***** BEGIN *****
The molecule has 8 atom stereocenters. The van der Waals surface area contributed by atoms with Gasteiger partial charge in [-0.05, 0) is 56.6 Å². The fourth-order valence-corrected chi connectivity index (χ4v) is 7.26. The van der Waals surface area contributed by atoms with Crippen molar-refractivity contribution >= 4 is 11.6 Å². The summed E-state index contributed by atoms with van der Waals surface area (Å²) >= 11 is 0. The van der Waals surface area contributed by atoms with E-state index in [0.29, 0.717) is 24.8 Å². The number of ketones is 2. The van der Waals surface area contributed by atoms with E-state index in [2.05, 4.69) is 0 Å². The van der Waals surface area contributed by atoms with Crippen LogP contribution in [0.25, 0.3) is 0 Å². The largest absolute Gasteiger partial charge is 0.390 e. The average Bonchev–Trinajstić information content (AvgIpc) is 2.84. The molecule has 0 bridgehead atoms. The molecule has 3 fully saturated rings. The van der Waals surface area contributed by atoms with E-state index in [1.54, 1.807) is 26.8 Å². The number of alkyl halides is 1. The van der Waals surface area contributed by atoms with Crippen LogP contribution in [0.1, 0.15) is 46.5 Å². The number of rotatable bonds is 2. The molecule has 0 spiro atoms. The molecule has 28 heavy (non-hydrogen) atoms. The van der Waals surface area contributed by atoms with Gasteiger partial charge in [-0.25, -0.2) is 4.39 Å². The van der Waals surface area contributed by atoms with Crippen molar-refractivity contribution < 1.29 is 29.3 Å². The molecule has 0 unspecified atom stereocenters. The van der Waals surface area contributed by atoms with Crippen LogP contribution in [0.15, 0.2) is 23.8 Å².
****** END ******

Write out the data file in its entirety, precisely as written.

The molecule has 8 atom stereocenters. The van der Waals surface area contributed by atoms with Gasteiger partial charge in [-0.05, 0) is 56.6 Å². The fourth-order valence-corrected chi connectivity index (χ4v) is 7.26. The van der Waals surface area contributed by atoms with Crippen molar-refractivity contribution >= 4 is 11.6 Å². The summed E-state index contributed by atoms with van der Waals surface area (Å²) >= 11 is 0. The van der Waals surface area contributed by atoms with E-state index in [0.29, 0.717) is 24.8 Å². The number of ketones is 2. The van der Waals surface area contributed by atoms with E-state index in [2.05, 4.69) is 0 Å². The van der Waals surface area contributed by atoms with Crippen LogP contribution in [0.25, 0.3) is 0 Å². The largest absolute Gasteiger partial charge is 0.390 e. The average Bonchev–Trinajstić information content (AvgIpc) is 2.84. The molecule has 0 bridgehead atoms. The molecule has 3 fully saturated rings. The van der Waals surface area contributed by atoms with E-state index in [1.54, 1.807) is 26.8 Å². The number of alkyl halides is 1. The van der Waals surface area contributed by atoms with Crippen LogP contribution in [0.1, 0.15) is 46.5 Å². The number of rotatable bonds is 2. The molecule has 0 spiro atoms. The molecule has 28 heavy (non-hydrogen) atoms. The van der Waals surface area contributed by atoms with Gasteiger partial charge in [-0.25, -0.2) is 4.39 Å². The van der Waals surface area contributed by atoms with Crippen molar-refractivity contribution < 1.29 is 29.3 Å². The molecule has 0 unspecified atom stereocenters. The van der Waals surface area contributed by atoms with Crippen LogP contribution in [0.15, 0.2) is 23.8 Å².